Dialectical materialism and football

by SteveRogerson

The process of change and the effects of change on popular sport.

Dialectical materialism is a political way to describe the way the world works and, more importantly, how it changes. In this article, Steve Rogerson applies that theory to the world of football and looks at how a team's supporters can use it to influence the way their team plays, for the better and for the worse.

Dialectical materialism and football
Dialectical materialism and football
Photo by Steve Rogerson

The phrase “dialectical materialism” is one that would normally be expected to turn up in the dusty pages of old Marxist texts rather than the glossy world of football. Yet this quite simple theory of understanding the world just as much applies to the mud and grass of the football pitch as it does to any other walk of life.

Put simply, dialectical materialism attempts to explain the process of change. The dialectical side of the phrase says not that things can change or will change but that they are always changing. Everything is changing, right now, as people read this article. There is a wind blowing, rain may be falling, the food in the oven is getting warmer, and so on. The materialism side explains that this process of change is not preordained, there is no inevitability about which way the change is going to go, only that every action taken influences that change.


Constant change

And those actions take place all the time. The woman with the cold who breathed on the defender at the supermarket yesterday, the bootlace that wasn’t tied as tightly as it should have been, the sliding tackle five minutes ago that has created a slippier than normal piece of ground on the left wing. These are the obvious ones, but there are minor ones as well. In fact every action by every person affects the process of change.

What though is remarkable about this is how in life in general, as well as in football in particular, people tend to believe exactly the opposite. How there is a tendency to think that where we are now is where we will always be despite the massive amount of evidence to suggest that we have only just got here and that here is not the same as it was five minutes ago.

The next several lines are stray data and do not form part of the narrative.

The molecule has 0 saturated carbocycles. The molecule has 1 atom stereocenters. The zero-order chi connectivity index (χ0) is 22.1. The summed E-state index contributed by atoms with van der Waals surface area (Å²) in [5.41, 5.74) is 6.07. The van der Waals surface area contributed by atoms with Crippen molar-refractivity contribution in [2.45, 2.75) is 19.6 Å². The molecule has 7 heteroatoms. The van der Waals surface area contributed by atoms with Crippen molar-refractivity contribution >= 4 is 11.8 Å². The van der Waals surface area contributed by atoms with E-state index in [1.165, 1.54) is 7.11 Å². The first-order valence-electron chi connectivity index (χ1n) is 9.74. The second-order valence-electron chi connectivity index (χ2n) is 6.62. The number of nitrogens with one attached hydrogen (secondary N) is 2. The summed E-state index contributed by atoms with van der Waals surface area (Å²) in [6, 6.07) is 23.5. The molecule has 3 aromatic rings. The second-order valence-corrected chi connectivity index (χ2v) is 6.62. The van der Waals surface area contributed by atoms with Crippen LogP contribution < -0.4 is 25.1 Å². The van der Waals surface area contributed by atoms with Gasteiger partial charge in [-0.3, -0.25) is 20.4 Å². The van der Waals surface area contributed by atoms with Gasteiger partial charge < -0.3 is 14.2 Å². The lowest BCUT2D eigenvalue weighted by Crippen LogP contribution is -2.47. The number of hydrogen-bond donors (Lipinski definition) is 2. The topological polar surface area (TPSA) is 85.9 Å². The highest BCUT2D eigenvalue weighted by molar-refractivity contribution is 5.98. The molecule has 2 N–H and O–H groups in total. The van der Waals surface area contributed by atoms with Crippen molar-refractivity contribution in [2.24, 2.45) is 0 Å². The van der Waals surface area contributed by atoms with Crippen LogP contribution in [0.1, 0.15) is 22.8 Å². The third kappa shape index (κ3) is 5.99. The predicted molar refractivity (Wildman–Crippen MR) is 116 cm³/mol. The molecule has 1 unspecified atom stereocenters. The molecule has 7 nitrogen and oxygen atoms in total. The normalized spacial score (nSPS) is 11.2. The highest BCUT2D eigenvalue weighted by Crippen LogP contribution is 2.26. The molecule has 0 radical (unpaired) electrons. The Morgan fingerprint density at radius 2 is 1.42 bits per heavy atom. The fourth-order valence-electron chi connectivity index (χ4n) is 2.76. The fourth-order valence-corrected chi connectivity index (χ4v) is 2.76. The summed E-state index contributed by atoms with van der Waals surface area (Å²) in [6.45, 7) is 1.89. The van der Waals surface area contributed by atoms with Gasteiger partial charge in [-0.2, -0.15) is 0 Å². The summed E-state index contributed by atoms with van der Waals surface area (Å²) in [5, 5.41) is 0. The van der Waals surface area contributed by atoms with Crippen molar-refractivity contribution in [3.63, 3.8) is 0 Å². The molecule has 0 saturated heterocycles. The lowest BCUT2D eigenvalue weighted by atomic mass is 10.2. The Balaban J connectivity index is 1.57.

Football scores

For example, take a Saturday afternoon watching television as the football scores come through. As each goal appears on the screen, it is commented on and in such a way as that the goal somehow marks the end of the match, no matter how early it is scored and despite the fact that every week many of the teams that take a lead end up not winning.

“West Ham grab an early goal and look set for three points today.” “Mansfield are a goal down after five minutes, and their run of defeats is set to continue.” And so on. When West Ham’s opponents equalise or Mansfield get a goal back, the inevitability is still there. “Looks like the Hammers will have to settle for a draw.” This often happens despite there being 30 or more minutes left in the match.


Macro scale

Increase this on to the macro scale and it gets worse. Some commentators and newspaper reports already give the league title to whoever happens to be in front at the time. Are memories really that short that these same commentators and journalists cannot remember 2002-03 and that 12-point lead Arsenal had over Manchester United only for it to be whittled away to nothing come the season’s close? In that season, so convinced that it was all over, a bookmaker even paid out on those who’d bet Arsenal.

While every team in every division is under a process of constant change, for some that change is more evident than at others, which brings this piece back to the materialism part of the phrase.


Role of supporters

This says that the change is not constant and that the acts of everything and everybody affect how that change will occur. And that is why it is so important that supporters play their parts in helping to make sure a period of change ends up going in the correct direction.

Out there on the pitch, one or more players may start by having a bad game. Those same players could continue that way throughout the match, could get worse or could turn their game round and end up playing really well, or somewhere in between these extremes. How the crowd reacts, even how individuals in the crowd react, can affect that outcome.

So if a player is playing badly and the crowd gets on his back then his confidence could suffer and he may well end up playing even worse. If instead the crowd start shouting words of encouragement to him, cheering him on for effort even when he fails to win the tackle and so on, then his confidence can grow and the footballing ability that he has – everyone on a professional pitch has a high level of footballing ability or they wouldn’t be there – will start to shine through.

Everyone can make a difference in every match. Spectators have an important role in moving a club forward, and it is a responsibility they should take at every opportunity.

See also Changing Fashions of English Football Fans and How Football has lost its Violent Past.

Updated: 05/28/2016, SteveRogerson
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DerdriuMarriner on 01/24/2022

SteveRogerson, Thank you for practical information, pretty pictures and product lines.
In particular, I like your succinct explanation of such a complexity as dialectical materialism. (Karl Marx well may have been impressed, which I say with confidence because of the way he was able to write likewise in his letters to Dr. Kugelmann, in comparison to his challenging Das Kapital.)
Which team would you suggest as having the most effective fans, and why?

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